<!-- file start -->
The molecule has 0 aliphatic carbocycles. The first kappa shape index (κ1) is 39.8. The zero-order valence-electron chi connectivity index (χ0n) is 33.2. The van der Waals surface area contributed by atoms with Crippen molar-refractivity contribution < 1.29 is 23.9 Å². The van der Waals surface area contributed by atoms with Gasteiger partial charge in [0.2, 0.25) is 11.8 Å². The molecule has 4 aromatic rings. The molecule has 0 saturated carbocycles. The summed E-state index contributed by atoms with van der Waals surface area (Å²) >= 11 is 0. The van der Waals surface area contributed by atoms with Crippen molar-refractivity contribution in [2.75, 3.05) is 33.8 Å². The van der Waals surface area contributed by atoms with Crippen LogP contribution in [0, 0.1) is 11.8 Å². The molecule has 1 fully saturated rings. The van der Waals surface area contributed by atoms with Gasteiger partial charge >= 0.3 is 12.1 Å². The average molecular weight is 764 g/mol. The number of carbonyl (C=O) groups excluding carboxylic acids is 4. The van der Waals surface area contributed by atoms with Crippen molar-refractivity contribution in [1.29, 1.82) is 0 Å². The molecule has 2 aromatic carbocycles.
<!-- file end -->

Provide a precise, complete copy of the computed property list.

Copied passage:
The molecule has 0 aliphatic carbocycles. The first kappa shape index (κ1) is 39.8. The zero-order valence-electron chi connectivity index (χ0n) is 33.2. The van der Waals surface area contributed by atoms with Crippen molar-refractivity contribution < 1.29 is 23.9 Å². The van der Waals surface area contributed by atoms with Gasteiger partial charge in [0.2, 0.25) is 11.8 Å². The molecule has 4 aromatic rings. The molecule has 0 saturated carbocycles. The summed E-state index contributed by atoms with van der Waals surface area (Å²) >= 11 is 0. The van der Waals surface area contributed by atoms with Crippen molar-refractivity contribution in [2.75, 3.05) is 33.8 Å². The van der Waals surface area contributed by atoms with Crippen LogP contribution in [0, 0.1) is 11.8 Å². The molecule has 1 fully saturated rings. The van der Waals surface area contributed by atoms with Gasteiger partial charge >= 0.3 is 12.1 Å². The average molecular weight is 764 g/mol. The number of carbonyl (C=O) groups excluding carboxylic acids is 4. The van der Waals surface area contributed by atoms with Crippen molar-refractivity contribution in [1.29, 1.82) is 0 Å². The molecule has 2 aromatic carbocycles.